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Celebrity Re-defined.



Celebrity – the state or quality of being widely honored and acclaimed, until now…

The recent out pouring of adoration and praise of the late MJ was a true sign that one of our last icons was gone. Yes, it was total media overkill, yet in a time when talking about Iran is upsetting, talking about the economy is stale (it’s bad, we get that) and talking about the NYC weather is just dull (don’t bother checking, take sun when you can get it) It was time to grab onto news that was emotion enough, touches the nostalgic heart a bit, yet could be a celebration in the streets as well. We needed a fallen icon, yet one has to wonder… Where has the icon gone?

What is celebrity now? Celebrity will always be a current reflection on the societal times at hand and a reference in historical timelines that speaks more of people’s lives than of marking points of politics, climate and statistics. Paris Hilton and Lindsay Lohan, Brad and Jennifer and Angelina, and the rest of the current musicians, artists and day time TV starlet’s I do not even know…will these people have memorials built for them if one was to suddenly die today? Perhaps the morning would be a shrine here and some home made posters, yet no one will cry for days and hold candle lit vigils. Some might argue, these people changed how we view stars! They changed what we follow and the rules of talent being needed for stardom! Surely people will care! Maybe…yet the question still remains. Icon? Changed the entire face of music or cinema? Nope. Didn’t even really change sex tapes.

Media changed. What people want now changed. A mass audience with new short attention spans and need for mindless media to obsess upon, feed on just this type of reporting. Jean Baudrillard (sociologist) in Simulacra and Simulation said “We live in a world where there is more and more information, and less and less meaning.” True enough for today, as there are more applications for technology pieces or websites and less “how to have real conversations with real people” tutorials. Celebrity media is part of this, as we want lots of bits of dirt and gossip, pretty faces and flashes of skin yet none hold much meaning in a grand scheme of life. This generation might be lost as the stars of myspace and narcissistic unpinning are upon us. Perhaps the message will get through to some of them.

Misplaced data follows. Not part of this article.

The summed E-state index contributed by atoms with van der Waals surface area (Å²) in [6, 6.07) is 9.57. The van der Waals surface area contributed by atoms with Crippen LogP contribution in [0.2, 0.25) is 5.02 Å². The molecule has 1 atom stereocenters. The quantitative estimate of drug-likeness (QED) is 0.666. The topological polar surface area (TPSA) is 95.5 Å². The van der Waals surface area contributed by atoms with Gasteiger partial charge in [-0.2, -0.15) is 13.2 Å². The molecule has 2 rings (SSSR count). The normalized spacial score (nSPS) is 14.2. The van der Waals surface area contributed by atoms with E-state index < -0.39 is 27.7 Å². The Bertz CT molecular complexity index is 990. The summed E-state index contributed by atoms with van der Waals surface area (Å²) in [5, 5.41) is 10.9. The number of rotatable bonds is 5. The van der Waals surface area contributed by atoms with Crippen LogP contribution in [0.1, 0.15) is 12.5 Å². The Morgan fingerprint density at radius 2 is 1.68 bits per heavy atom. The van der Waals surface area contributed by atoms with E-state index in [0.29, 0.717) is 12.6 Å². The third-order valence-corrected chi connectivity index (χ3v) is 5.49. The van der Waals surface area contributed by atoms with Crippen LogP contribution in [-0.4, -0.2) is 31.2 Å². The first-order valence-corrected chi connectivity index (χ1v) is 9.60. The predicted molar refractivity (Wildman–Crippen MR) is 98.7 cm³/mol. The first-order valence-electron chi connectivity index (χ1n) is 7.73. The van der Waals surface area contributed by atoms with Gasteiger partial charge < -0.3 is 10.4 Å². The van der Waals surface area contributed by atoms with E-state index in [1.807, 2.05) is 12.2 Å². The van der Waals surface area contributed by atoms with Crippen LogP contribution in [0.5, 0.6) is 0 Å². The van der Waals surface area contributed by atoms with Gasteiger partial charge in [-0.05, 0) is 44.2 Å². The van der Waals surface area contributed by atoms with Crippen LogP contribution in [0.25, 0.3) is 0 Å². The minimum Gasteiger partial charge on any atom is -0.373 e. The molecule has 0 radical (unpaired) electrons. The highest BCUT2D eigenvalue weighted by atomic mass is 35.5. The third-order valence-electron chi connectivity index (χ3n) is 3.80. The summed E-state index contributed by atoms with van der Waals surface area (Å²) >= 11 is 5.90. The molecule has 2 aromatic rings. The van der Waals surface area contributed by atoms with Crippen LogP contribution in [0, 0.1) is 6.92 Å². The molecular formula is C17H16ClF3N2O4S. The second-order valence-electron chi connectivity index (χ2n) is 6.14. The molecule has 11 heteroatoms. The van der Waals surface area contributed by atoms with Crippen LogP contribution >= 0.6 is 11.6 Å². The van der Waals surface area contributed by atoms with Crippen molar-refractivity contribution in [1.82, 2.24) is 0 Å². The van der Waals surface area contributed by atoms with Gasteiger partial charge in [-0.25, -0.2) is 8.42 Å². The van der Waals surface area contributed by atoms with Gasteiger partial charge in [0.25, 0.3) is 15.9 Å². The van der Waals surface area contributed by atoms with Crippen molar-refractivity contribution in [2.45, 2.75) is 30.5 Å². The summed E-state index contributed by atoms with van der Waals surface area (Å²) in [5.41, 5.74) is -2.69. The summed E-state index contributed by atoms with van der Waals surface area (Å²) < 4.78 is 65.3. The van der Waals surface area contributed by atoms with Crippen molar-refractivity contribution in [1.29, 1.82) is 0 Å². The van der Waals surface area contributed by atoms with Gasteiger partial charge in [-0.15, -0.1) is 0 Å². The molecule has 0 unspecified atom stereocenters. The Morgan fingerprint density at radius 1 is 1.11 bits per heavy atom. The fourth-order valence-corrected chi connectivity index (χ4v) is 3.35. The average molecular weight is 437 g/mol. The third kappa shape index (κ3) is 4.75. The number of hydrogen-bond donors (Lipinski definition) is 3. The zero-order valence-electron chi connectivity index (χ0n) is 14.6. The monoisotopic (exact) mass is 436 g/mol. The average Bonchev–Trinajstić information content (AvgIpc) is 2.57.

Journalism may be up in arms with what could be their readers choosing this over real news, yet this aspect of media glows with audience approval and media-built-stardom requires a new law (or should I say it, low,) to live by. The sad and undeniable truth is…we love it. We eat it up everyday as we flood Gawker, pick up NY Post instead of The Economist and spend more time tweeting about it all than finding any real news or substance to life.

We love what celebrity media is now, especially the self satisfying part that now allows every last one of us to be “famous-ish.” Finding yourself tagged on some obscure website or being able to name drop in your status update is satisfying. It makes us feel important, too. Celebrity is unreachable, untouchable, better than us, prettier than us…and going to hell in a handbag. They spend more, do more, smoke more, snort more, fuck more…and usually survive to do it again with us drooling at the mouth to see some secret pictures or read an exclusive interview!